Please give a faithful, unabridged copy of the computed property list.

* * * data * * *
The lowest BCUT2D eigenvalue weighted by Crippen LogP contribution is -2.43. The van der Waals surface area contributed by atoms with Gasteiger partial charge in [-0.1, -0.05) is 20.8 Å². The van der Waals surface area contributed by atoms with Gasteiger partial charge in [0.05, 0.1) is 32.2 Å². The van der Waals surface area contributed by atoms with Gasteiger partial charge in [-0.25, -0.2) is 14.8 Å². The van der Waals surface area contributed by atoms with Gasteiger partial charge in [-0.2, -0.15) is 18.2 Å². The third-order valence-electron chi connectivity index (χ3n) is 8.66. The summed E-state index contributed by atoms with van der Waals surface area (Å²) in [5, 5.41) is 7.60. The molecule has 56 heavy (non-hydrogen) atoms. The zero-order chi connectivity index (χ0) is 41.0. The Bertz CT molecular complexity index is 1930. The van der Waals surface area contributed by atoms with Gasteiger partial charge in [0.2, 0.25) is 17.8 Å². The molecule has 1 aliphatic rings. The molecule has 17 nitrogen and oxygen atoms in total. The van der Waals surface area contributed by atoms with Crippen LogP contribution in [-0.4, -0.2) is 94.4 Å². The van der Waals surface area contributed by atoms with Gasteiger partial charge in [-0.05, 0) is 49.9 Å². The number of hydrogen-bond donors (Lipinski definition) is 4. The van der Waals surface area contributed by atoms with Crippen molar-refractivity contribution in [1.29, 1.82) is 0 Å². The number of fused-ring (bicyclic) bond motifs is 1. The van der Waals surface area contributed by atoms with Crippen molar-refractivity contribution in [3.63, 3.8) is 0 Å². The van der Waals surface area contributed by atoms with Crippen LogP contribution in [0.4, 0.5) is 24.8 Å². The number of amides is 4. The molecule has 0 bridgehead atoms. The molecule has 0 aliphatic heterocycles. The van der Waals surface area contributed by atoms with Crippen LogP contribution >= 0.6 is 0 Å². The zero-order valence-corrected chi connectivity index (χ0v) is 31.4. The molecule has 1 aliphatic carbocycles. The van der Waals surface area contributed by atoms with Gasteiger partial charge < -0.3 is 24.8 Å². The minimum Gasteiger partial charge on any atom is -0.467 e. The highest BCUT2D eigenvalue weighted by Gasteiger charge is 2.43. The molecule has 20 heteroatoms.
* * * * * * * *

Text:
The lowest BCUT2D eigenvalue weighted by Crippen LogP contribution is -2.43. The van der Waals surface area contributed by atoms with Gasteiger partial charge in [-0.1, -0.05) is 20.8 Å². The van der Waals surface area contributed by atoms with Gasteiger partial charge in [0.05, 0.1) is 32.2 Å². The van der Waals surface area contributed by atoms with Gasteiger partial charge in [-0.25, -0.2) is 14.8 Å². The van der Waals surface area contributed by atoms with Gasteiger partial charge in [-0.2, -0.15) is 18.2 Å². The third-order valence-electron chi connectivity index (χ3n) is 8.66. The summed E-state index contributed by atoms with van der Waals surface area (Å²) in [5, 5.41) is 7.60. The molecule has 56 heavy (non-hydrogen) atoms. The zero-order chi connectivity index (χ0) is 41.0. The Bertz CT molecular complexity index is 1930. The van der Waals surface area contributed by atoms with Gasteiger partial charge in [0.2, 0.25) is 17.8 Å². The molecule has 1 aliphatic rings. The molecule has 17 nitrogen and oxygen atoms in total. The van der Waals surface area contributed by atoms with Crippen LogP contribution in [-0.4, -0.2) is 94.4 Å². The van der Waals surface area contributed by atoms with Gasteiger partial charge in [-0.05, 0) is 49.9 Å². The number of hydrogen-bond donors (Lipinski definition) is 4. The van der Waals surface area contributed by atoms with Crippen molar-refractivity contribution in [1.29, 1.82) is 0 Å². The number of fused-ring (bicyclic) bond motifs is 1. The van der Waals surface area contributed by atoms with Crippen molar-refractivity contribution in [3.63, 3.8) is 0 Å². The van der Waals surface area contributed by atoms with Crippen LogP contribution in [0.4, 0.5) is 24.8 Å². The number of amides is 4. The molecule has 0 bridgehead atoms. The molecule has 0 aliphatic heterocycles. The van der Waals surface area contributed by atoms with Crippen LogP contribution >= 0.6 is 0 Å². The zero-order valence-corrected chi connectivity index (χ0v) is 31.4. The molecule has 1 aliphatic carbocycles. The van der Waals surface area contributed by atoms with Gasteiger partial charge < -0.3 is 24.8 Å². The minimum Gasteiger partial charge on any atom is -0.467 e. The highest BCUT2D eigenvalue weighted by Gasteiger charge is 2.43. The molecule has 20 heteroatoms.